Since future Australia will account for about 1% of global emissions and we are reducing those by 5%, that implies a reduction of 0.05% of global emissions thanks to Australia, which is 0.1% of the effort needed to reach the desired 50% global reduction in emissions. If we keep our earlier assumption of a 2 degree “saving” then Australia’s contribution to global temperatures is 0.002 degrees.

The above analysis assumes that all countries will contribute equally to emission reductions. It is widely expected that developed countries will need to reduce their emissions by more than developing countries, and Garnaut estimates that Australia will need to reduce our emissions by about 90%. If we use this goal in our working, then Australia’s 5% reduction will mean that we only contributes 0.06% of the global effort needed to reach stabilisation, and so can only take the credit for 0.0011 degrees of temperature change. That is still more than four times higher than the Bolt estimate, but the disagreement is significantly smaller.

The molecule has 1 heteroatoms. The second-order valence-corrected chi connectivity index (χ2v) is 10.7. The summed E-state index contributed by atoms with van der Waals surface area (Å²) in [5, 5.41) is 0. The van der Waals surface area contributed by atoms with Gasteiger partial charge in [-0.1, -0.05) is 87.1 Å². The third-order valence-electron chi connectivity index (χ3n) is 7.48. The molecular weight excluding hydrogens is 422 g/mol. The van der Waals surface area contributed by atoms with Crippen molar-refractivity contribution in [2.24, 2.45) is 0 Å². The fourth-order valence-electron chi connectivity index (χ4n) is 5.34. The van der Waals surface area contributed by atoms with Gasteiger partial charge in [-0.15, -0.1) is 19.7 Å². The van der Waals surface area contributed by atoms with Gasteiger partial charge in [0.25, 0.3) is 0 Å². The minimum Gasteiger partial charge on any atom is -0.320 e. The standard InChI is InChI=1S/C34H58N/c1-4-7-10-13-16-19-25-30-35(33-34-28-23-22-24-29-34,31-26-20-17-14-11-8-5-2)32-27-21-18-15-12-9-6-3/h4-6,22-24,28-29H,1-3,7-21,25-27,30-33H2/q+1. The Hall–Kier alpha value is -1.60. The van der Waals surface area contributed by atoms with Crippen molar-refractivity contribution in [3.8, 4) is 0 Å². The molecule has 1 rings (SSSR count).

Finally, if the carbon tax is responsible for all of the reduced emissions, that implies that all other carbon policy  achieves nothing — despite costing about $1 billion each year. It is doubtful that this is true, and it is doubtful that Quiggin believes this to be the case. This same mistake exists with Andrew Bolt’s estimate.

In summary, that leaves us with the following estimates:

 Andrew Bolt  0.00024
 Basic Quiggin  0.02
 Half Quiggin  0.002
 Modified Quiggin  0.0011

As an aside, it is interesting to note that Australia’s 5% emissions reduction is expected to be achieved though buying foreign carbon permits. In other words, Australia will continue to increase emissions, but we will pay other countries to decrease emissions on our behalf.